A photographic look at how Days of '47 floats have changed — or not — from 1897 to 2014 (55 items)

By Deseret News

July 16, 2014

The streets of Salt Lake City are filled with horses, motorcycles, clowns and — most noticeably — fantastical floats created out of wood, foam and sparkles (among other things) at the annual Days of '47 Parade.

Here's a photographic look at how Days of '47 Parade floats have changed over time, starting with the 1897 parade and working forward.

Related: The ultimate Pioneer Day challenge: Test your knowledge of Utah's heritage

Related: A photographic look back at the Days of '47 Parade, from 1864 to 2013

Related: See what the pioneers thought, felt as they first came to the Salt Lake Valley

Related: From Kings Peak to Bryce Canyon, meet 26 of the faces behind Utah places

1 of 55. 1897

This horse-drawn float carrying a huge beehive was one of the entries in the July 24, 1897 parade. The event marked a half century since pioneers entered the Salt Lake Valley.

2 of 55. 1897

The Pioneer Jubilee parade occurred on July 24, 1897, and celebrated 50 years in the Salt lake Valley, as well as the state's first year of statehood. This photo shows a dragon float moving down the streets of Salt Lake City.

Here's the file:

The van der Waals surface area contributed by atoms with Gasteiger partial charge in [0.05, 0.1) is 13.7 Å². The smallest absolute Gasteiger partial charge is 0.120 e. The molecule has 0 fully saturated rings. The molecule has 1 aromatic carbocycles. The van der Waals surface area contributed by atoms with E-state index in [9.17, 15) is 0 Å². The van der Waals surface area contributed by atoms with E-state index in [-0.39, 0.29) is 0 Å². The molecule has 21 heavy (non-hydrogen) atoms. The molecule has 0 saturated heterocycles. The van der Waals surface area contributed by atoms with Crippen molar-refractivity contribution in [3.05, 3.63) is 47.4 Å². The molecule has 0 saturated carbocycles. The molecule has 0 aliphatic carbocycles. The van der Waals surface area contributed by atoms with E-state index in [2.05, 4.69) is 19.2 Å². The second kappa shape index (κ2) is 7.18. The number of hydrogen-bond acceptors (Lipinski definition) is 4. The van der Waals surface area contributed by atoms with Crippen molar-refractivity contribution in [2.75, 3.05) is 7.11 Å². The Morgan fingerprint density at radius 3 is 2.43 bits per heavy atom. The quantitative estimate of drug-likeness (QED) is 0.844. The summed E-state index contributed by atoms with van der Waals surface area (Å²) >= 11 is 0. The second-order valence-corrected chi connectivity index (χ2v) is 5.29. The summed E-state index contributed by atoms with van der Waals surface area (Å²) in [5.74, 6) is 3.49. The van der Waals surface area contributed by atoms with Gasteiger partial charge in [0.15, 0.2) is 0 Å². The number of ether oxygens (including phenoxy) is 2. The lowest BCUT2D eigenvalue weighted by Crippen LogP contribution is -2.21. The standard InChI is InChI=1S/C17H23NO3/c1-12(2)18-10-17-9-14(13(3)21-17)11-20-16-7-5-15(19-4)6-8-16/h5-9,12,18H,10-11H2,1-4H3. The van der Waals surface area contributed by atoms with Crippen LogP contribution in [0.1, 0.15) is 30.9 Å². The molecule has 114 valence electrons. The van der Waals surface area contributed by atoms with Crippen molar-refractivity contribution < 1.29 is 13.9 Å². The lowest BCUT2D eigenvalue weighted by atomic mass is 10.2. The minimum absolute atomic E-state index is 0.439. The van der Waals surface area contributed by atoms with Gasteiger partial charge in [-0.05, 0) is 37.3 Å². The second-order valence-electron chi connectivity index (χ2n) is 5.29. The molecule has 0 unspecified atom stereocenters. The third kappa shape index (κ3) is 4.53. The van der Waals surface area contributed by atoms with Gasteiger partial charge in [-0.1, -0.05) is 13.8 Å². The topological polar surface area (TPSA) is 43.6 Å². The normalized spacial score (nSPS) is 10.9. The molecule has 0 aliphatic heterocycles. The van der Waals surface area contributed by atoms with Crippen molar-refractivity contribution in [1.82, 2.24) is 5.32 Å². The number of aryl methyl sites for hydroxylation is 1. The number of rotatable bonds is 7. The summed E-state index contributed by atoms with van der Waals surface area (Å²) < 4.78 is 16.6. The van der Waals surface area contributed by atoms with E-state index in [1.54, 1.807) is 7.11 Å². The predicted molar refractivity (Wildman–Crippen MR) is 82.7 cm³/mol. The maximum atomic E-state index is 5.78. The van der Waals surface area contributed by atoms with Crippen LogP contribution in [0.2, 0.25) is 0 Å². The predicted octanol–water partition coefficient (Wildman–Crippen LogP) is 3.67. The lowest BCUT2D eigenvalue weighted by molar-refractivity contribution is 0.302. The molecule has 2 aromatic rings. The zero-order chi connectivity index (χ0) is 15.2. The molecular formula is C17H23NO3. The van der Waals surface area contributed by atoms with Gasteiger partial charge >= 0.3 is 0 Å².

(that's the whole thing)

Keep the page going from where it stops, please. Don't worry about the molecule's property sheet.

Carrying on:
3 of 55. 1897

A float representing Utah County is pulled by horses in the 1897 Pioneer Jubilee celebrating the 50th anniversary of the arrival in the Salt Lake Valley.

4 of 55. 1905

This photograph shows switchboard workers riding on a Utah Independent Telephone Company float in the 1905 Pioneer Day Parade.

5 of 55. 1912

A group of Franciscan monks ride in the Pioneer Day Parade at Liberty Park.
1. BYU Joe
July 20, 2014

Pretty sure we had color film by at least 1970 - maybe not in Utah.

2. Eliyahu
Pleasant Grove, UT,
July 20, 2014

@BYU Joe

"Pretty sure we had color film by at least 1970 - maybe not in Utah."

Keep in mind that these were newspaper photos and it wasn't until much later that they began using color photographs with news stories. It not only wouldn't have made sense to waste money on color film for the paper, but it wouldn't have reproduced as well in black and white.